True Blood

Episode Report Card
Jacob Clifton: A+ | 2 USERS: B+
YOU GRADE IT
A Sudden Fear In Lonely Places

Except he did kill her, and technically he did sleep with her, wrapped around her in the grave, like a mother and a father at once. He sits down again, calming down, explaining that his great tragedy is being a vampire and he would never willingly turn anybody else, in case they were unlucky enough to be the type to constantly cry and whine about it like he does. It's not easy, he explains, to share the pain of that; Sookie is so far out in front of the pack on this that it takes him a second to realize what she's saying, or how awesome it is: "If I'm with you, and she's with you, then she is with me. And I'm sure as heck sharing in that." She is with me, simple as that. I love Sookie. Even if she tells him to fuck off in a second, it doesn't change the fact that Jessica's hers now, in the family, just like Amy was, through Jason, before she died, or Rene through Arlene, before he stopped existing.

Bill swears he was just protecting Sookie, but she points out that if Jessica hadn't pissed off Eric and Pam, Sookie still wouldn't know about her existence: "That's not protecting me, that's lying to me." And if Bill lies about this crap, what else is he lying about? He says nothing, after a long silence, and I honestly think he believes that's it. Because it's the only problem that hasn't been solved; the other things he never told her were solutions, not problems. Nevertheless, she's not staying. She crosses her arms in her hotpants and reminds him how she's shared "every dark, horrible corner" of her life with him, and didn't get the same from Vampire Guy. "I'm a lot stronger than you think," she says, but then proves it by crossing to the door, walking through it, and heading home.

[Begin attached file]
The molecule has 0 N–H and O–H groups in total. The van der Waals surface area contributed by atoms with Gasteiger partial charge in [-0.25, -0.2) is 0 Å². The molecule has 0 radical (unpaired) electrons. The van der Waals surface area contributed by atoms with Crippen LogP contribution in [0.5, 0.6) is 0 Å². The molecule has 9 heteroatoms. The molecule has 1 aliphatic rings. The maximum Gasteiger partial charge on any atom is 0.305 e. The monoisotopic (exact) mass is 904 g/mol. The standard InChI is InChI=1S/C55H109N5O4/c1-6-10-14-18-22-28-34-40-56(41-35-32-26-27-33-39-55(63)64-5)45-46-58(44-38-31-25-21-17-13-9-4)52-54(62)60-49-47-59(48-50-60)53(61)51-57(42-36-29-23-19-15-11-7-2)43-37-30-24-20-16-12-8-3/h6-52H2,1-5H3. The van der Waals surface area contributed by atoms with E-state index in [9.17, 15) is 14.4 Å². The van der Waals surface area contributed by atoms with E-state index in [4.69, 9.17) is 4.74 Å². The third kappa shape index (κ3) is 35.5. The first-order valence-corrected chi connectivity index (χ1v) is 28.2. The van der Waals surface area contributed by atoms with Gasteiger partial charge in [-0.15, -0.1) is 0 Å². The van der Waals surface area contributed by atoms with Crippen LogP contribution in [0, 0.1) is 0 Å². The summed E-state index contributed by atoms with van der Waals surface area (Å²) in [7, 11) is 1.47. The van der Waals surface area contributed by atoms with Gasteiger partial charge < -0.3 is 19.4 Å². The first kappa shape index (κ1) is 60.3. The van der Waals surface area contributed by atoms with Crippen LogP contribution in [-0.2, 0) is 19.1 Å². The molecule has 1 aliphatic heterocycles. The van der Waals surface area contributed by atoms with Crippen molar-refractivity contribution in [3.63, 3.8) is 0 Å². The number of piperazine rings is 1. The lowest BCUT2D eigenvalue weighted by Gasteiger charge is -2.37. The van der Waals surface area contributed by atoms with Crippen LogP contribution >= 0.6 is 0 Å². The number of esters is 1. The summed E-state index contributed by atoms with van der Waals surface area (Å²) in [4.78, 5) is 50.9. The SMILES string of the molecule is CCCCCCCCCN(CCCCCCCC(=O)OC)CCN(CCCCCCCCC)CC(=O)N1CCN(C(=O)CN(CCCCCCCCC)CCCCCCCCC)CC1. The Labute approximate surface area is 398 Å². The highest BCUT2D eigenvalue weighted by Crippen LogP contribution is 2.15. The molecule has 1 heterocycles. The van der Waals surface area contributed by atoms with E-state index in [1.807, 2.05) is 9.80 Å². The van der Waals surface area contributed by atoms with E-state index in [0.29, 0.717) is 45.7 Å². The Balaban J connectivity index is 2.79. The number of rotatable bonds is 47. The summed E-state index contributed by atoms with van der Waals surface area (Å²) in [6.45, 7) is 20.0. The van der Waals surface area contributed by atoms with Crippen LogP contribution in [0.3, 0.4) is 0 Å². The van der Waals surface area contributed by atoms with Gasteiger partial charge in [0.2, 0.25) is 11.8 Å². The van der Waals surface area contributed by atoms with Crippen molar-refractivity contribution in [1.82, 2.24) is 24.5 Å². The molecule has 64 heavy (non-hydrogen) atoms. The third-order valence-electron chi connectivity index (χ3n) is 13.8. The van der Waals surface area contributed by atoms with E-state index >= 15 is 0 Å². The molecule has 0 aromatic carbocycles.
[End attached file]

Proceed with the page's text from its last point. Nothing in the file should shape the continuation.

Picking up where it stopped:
Cute little fetishized Steve Newlin (in Shreveport) from the Fellowship of the Sun argues with good old Nan Flanagan (in Tokyo) on a TV talk show. His first point: they've cheated death, therefore life has no meaning, which makes it easy for them to kill. (True.) Nan's first point, also true, is that they were all alive at some point, and remember the "joy of human life," and anyway, if life's so goddamn sacred why did several of Steve's "kind" find it necessary to burn a whole nest down three weeks ago? He is angry, shaking his head in mock bewilderment, as she explains that his assertion about the cheapness of life is really just an incitement to his nutsack supporters to come kill the rest of her people.

Steve reacts, as conservatives have seen fit to do more and more recently for some weird reason, by changing the subject to how he's a victim of all kinds of persecution. Well, and also that Nan's people killed his father, which is most likely true, but the whole victim stance freaks me out. The awesomest thing about being a conservative is not playing that card the way liberals constantly do, and now it's all, "Stop being so intolerant of my hate and intolerance!" Presumably because some smart conservative figured out that Democrats will do anything to avoid looking like the bad guy, including turning into Republicans, once you start accusing them of bias or hatred, no matter how stupid the accusation is.

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True Blood

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